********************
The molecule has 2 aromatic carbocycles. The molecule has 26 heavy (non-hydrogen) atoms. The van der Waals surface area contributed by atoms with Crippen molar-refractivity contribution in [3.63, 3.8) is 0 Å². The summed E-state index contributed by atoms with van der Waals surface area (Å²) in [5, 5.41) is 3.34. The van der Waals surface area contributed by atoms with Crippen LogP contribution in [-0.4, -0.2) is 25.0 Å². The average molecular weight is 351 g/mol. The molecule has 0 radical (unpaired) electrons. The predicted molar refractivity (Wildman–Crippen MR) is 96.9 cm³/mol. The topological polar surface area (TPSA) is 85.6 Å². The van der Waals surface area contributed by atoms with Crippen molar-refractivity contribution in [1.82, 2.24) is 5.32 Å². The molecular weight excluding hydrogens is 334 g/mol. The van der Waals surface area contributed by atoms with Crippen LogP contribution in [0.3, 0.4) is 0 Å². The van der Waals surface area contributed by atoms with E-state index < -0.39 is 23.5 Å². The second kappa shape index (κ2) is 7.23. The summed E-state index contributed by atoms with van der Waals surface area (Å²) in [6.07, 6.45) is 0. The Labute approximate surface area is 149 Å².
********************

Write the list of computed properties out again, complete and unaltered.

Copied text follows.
The molecule has 2 aromatic carbocycles. The molecule has 26 heavy (non-hydrogen) atoms. The van der Waals surface area contributed by atoms with Crippen molar-refractivity contribution in [3.63, 3.8) is 0 Å². The summed E-state index contributed by atoms with van der Waals surface area (Å²) in [5, 5.41) is 3.34. The van der Waals surface area contributed by atoms with Crippen LogP contribution in [-0.4, -0.2) is 25.0 Å². The average molecular weight is 351 g/mol. The molecule has 0 radical (unpaired) electrons. The predicted molar refractivity (Wildman–Crippen MR) is 96.9 cm³/mol. The topological polar surface area (TPSA) is 85.6 Å². The van der Waals surface area contributed by atoms with Crippen molar-refractivity contribution in [1.82, 2.24) is 5.32 Å². The molecular weight excluding hydrogens is 334 g/mol. The van der Waals surface area contributed by atoms with Crippen LogP contribution in [0.3, 0.4) is 0 Å². The van der Waals surface area contributed by atoms with E-state index < -0.39 is 23.5 Å². The second kappa shape index (κ2) is 7.23. The summed E-state index contributed by atoms with van der Waals surface area (Å²) in [6.07, 6.45) is 0. The Labute approximate surface area is 149 Å².